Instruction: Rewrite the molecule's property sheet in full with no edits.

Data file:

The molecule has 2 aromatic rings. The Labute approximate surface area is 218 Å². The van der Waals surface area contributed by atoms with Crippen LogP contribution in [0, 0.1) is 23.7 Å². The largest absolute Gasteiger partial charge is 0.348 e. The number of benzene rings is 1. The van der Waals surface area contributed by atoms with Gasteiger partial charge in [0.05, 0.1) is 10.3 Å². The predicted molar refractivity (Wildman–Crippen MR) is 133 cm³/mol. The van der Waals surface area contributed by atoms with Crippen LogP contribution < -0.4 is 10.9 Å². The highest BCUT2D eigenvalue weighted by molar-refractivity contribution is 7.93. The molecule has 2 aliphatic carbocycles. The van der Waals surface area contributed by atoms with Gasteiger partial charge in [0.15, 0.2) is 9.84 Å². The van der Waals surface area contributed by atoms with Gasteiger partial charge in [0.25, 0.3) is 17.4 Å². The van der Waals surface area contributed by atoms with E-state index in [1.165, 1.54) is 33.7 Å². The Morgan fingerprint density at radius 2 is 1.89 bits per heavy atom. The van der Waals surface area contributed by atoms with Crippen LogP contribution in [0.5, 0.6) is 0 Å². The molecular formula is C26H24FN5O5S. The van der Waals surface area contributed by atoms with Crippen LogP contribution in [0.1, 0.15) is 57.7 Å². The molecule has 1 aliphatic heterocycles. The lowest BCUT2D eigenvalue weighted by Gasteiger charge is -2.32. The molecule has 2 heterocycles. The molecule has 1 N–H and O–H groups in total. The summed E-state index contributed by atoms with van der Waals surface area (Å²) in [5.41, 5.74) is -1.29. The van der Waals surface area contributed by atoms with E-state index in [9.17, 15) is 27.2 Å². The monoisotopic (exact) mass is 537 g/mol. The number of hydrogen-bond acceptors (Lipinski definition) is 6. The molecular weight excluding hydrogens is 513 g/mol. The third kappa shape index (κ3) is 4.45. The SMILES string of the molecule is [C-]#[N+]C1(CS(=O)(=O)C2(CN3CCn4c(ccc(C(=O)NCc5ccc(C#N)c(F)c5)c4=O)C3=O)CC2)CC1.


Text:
The molecule has 2 aromatic rings. The Labute approximate surface area is 218 Å². The van der Waals surface area contributed by atoms with Crippen LogP contribution in [0, 0.1) is 23.7 Å². The largest absolute Gasteiger partial charge is 0.348 e. The number of benzene rings is 1. The van der Waals surface area contributed by atoms with Gasteiger partial charge in [0.05, 0.1) is 10.3 Å². The predicted molar refractivity (Wildman–Crippen MR) is 133 cm³/mol. The van der Waals surface area contributed by atoms with Crippen LogP contribution < -0.4 is 10.9 Å². The highest BCUT2D eigenvalue weighted by molar-refractivity contribution is 7.93. The molecule has 2 aliphatic carbocycles. The van der Waals surface area contributed by atoms with Gasteiger partial charge in [0.15, 0.2) is 9.84 Å². The van der Waals surface area contributed by atoms with Gasteiger partial charge in [0.25, 0.3) is 17.4 Å². The van der Waals surface area contributed by atoms with E-state index in [1.165, 1.54) is 33.7 Å². The Morgan fingerprint density at radius 2 is 1.89 bits per heavy atom. The van der Waals surface area contributed by atoms with Crippen LogP contribution in [0.5, 0.6) is 0 Å². The molecular formula is C26H24FN5O5S. The van der Waals surface area contributed by atoms with Crippen LogP contribution in [0.1, 0.15) is 57.7 Å². The molecule has 1 aliphatic heterocycles. The lowest BCUT2D eigenvalue weighted by Gasteiger charge is -2.32. The molecule has 2 heterocycles. The molecule has 1 N–H and O–H groups in total. The summed E-state index contributed by atoms with van der Waals surface area (Å²) in [5.41, 5.74) is -1.29. The van der Waals surface area contributed by atoms with E-state index in [9.17, 15) is 27.2 Å². The monoisotopic (exact) mass is 537 g/mol. The number of hydrogen-bond acceptors (Lipinski definition) is 6. The molecular weight excluding hydrogens is 513 g/mol. The third kappa shape index (κ3) is 4.45. The SMILES string of the molecule is [C-]#[N+]C1(CS(=O)(=O)C2(CN3CCn4c(ccc(C(=O)NCc5ccc(C#N)c(F)c5)c4=O)C3=O)CC2)CC1.